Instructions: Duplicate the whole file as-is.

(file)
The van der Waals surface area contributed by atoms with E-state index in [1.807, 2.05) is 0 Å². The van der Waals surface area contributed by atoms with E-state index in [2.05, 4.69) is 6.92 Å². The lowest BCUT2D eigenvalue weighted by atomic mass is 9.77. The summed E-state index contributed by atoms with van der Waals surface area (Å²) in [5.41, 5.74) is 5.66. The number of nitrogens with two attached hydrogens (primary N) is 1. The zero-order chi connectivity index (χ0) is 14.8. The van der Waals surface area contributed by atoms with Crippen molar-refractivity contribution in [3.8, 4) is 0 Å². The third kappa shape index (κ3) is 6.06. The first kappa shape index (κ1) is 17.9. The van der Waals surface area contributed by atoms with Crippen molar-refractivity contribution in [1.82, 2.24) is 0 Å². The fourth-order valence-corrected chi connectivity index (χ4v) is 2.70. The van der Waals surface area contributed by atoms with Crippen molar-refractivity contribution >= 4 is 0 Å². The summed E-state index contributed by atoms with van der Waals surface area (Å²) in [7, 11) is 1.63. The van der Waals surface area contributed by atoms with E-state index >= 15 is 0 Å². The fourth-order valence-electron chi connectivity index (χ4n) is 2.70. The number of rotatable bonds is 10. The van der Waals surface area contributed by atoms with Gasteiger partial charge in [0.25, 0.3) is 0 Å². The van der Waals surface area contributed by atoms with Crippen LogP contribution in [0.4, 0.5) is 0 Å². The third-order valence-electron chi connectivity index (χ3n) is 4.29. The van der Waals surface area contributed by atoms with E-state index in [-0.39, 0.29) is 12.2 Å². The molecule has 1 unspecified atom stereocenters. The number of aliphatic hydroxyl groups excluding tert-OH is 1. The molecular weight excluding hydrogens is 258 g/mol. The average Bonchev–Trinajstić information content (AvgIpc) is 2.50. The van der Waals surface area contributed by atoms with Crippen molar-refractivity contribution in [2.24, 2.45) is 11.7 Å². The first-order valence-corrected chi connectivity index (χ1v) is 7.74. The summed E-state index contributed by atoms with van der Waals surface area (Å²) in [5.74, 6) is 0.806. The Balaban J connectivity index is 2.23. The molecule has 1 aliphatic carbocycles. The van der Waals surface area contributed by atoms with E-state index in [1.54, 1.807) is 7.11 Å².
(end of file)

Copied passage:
The van der Waals surface area contributed by atoms with E-state index in [1.807, 2.05) is 0 Å². The van der Waals surface area contributed by atoms with E-state index in [2.05, 4.69) is 6.92 Å². The lowest BCUT2D eigenvalue weighted by atomic mass is 9.77. The summed E-state index contributed by atoms with van der Waals surface area (Å²) in [5.41, 5.74) is 5.66. The number of nitrogens with two attached hydrogens (primary N) is 1. The zero-order chi connectivity index (χ0) is 14.8. The van der Waals surface area contributed by atoms with Crippen molar-refractivity contribution in [3.8, 4) is 0 Å². The third kappa shape index (κ3) is 6.06. The first kappa shape index (κ1) is 17.9. The van der Waals surface area contributed by atoms with Crippen molar-refractivity contribution in [1.82, 2.24) is 0 Å². The fourth-order valence-corrected chi connectivity index (χ4v) is 2.70. The van der Waals surface area contributed by atoms with Crippen molar-refractivity contribution >= 4 is 0 Å². The summed E-state index contributed by atoms with van der Waals surface area (Å²) in [7, 11) is 1.63. The van der Waals surface area contributed by atoms with E-state index >= 15 is 0 Å². The fourth-order valence-electron chi connectivity index (χ4n) is 2.70. The number of rotatable bonds is 10. The van der Waals surface area contributed by atoms with Gasteiger partial charge in [0.25, 0.3) is 0 Å². The van der Waals surface area contributed by atoms with Crippen LogP contribution in [0.4, 0.5) is 0 Å². The third-order valence-electron chi connectivity index (χ3n) is 4.29. The van der Waals surface area contributed by atoms with E-state index in [-0.39, 0.29) is 12.2 Å². The molecule has 1 unspecified atom stereocenters. The number of aliphatic hydroxyl groups excluding tert-OH is 1. The molecular weight excluding hydrogens is 258 g/mol. The average Bonchev–Trinajstić information content (AvgIpc) is 2.50. The van der Waals surface area contributed by atoms with Crippen molar-refractivity contribution in [2.24, 2.45) is 11.7 Å². The first-order valence-corrected chi connectivity index (χ1v) is 7.74. The summed E-state index contributed by atoms with van der Waals surface area (Å²) in [5.74, 6) is 0.806. The Balaban J connectivity index is 2.23. The molecule has 1 aliphatic carbocycles. The van der Waals surface area contributed by atoms with E-state index in [1.54, 1.807) is 7.11 Å².